Opinions on the stock market are bound only by the number of people you ask. Same with housing.
Last month, the number of homes on the market fell 19.4% from January of 2008.
The "absorption rate", or the number of months it would take to sell all homes on the market at the current pace of sales if no new homes were to come on the market, fell by over two months, to just over a six-month supply of homes.
The absorption rate for homes priced between $250,000 and $400,000 fell from 12.6 months to 7.0 months. Inventory for homes from $0-$250,000 fell from 4.22 months to 3.25 months.
Among all homes on the market priced between $0-$250,000, one in three is under contract.
So, of course, the Rocky Mountain News headline writer gleefully proclaims: "Worst January Ever for Home Sales"
The Rocky based its story on the fact that sales volume was down 15% in January versus one year earlier (but remember, the inventory of homes is down 20%). The paper also said the median price fell 16.3%, to $181,500. While that's accurate, remember that median is simply that price where half of the homes sell for more, and half sell for less.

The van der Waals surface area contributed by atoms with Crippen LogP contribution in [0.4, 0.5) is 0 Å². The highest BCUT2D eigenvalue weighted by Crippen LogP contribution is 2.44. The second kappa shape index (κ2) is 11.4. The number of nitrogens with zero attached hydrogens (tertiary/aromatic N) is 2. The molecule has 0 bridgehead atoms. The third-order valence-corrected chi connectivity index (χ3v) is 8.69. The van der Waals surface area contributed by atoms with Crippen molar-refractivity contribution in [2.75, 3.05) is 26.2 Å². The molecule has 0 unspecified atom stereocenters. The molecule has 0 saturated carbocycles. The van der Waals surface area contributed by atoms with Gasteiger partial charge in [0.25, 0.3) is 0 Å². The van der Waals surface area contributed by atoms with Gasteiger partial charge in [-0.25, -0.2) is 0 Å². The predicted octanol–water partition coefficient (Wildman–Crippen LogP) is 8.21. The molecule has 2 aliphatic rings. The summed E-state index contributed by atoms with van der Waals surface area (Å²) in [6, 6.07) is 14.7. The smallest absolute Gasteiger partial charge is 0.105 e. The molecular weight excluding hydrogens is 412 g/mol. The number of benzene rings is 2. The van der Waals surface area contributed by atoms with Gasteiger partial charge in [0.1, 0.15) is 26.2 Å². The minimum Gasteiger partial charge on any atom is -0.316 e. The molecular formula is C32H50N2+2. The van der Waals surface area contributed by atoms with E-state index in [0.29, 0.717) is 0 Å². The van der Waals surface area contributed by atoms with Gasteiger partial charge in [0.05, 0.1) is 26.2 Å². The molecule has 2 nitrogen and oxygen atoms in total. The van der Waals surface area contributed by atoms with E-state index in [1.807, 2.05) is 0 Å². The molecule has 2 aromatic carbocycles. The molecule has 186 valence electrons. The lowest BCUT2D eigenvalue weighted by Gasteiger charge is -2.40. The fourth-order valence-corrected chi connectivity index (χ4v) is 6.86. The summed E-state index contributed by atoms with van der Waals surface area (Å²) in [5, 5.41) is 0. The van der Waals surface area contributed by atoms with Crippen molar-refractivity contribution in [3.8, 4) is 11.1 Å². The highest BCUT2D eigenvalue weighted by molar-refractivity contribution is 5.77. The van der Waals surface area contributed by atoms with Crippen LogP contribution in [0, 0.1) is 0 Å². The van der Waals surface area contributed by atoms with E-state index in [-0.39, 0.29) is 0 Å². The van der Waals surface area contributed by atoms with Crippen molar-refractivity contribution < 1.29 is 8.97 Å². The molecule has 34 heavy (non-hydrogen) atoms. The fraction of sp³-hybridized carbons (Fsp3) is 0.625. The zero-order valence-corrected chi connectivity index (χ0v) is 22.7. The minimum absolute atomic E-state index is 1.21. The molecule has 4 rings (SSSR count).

What's selling right now? Homes below $200,000. In fact, nearly 70% of all pending contracts at the moment are on homes priced below $250,000. Homes below $250,000 account for 34% of the active inventory but two-thirds of all sales.
Of course the median price is going to drop!!!
I can't change how news is reported, but I can educate my clients about the state of our market. I have very strong beliefs about what lies ahead for our market, and some of those beliefs aren't necessarily great for folks trying to sell higher-end homes.
But I can tell you where the value is. I can tell you where the activity is. And I can tell you why it's happening.
The quality of your outcomes (and your life, for that matter) is based on the quality of your information. I would be happy to consult with anyone looking to buy or sell a home in this market, and give you a much clearer picture of what is really happening underneath the headlines.